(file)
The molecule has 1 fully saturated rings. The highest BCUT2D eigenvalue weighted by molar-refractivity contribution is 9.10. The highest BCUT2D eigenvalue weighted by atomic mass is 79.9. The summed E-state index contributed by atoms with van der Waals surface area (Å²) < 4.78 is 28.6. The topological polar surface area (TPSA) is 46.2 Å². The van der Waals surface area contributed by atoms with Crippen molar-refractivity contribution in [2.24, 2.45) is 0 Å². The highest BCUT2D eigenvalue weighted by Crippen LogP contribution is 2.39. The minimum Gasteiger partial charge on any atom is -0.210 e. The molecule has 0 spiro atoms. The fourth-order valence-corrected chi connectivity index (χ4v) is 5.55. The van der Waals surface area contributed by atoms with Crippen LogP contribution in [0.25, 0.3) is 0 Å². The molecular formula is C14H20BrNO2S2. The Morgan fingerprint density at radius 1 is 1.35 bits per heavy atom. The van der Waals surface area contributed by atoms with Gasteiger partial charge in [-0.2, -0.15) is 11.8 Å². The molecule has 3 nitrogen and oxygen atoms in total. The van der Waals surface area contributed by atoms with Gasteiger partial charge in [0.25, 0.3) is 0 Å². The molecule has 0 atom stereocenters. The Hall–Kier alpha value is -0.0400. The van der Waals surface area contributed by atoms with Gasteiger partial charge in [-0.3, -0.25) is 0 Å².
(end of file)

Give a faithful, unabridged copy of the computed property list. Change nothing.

The molecule has 1 fully saturated rings. The highest BCUT2D eigenvalue weighted by molar-refractivity contribution is 9.10. The highest BCUT2D eigenvalue weighted by atomic mass is 79.9. The summed E-state index contributed by atoms with van der Waals surface area (Å²) < 4.78 is 28.6. The topological polar surface area (TPSA) is 46.2 Å². The van der Waals surface area contributed by atoms with Crippen molar-refractivity contribution in [2.24, 2.45) is 0 Å². The highest BCUT2D eigenvalue weighted by Crippen LogP contribution is 2.39. The minimum Gasteiger partial charge on any atom is -0.210 e. The molecule has 0 spiro atoms. The fourth-order valence-corrected chi connectivity index (χ4v) is 5.55. The van der Waals surface area contributed by atoms with Crippen LogP contribution in [0.25, 0.3) is 0 Å². The molecular formula is C14H20BrNO2S2. The Morgan fingerprint density at radius 1 is 1.35 bits per heavy atom. The van der Waals surface area contributed by atoms with Gasteiger partial charge in [-0.2, -0.15) is 11.8 Å². The molecule has 3 nitrogen and oxygen atoms in total. The van der Waals surface area contributed by atoms with Gasteiger partial charge in [0.25, 0.3) is 0 Å². The molecule has 0 atom stereocenters. The Hall–Kier alpha value is -0.0400. The van der Waals surface area contributed by atoms with Gasteiger partial charge in [-0.3, -0.25) is 0 Å².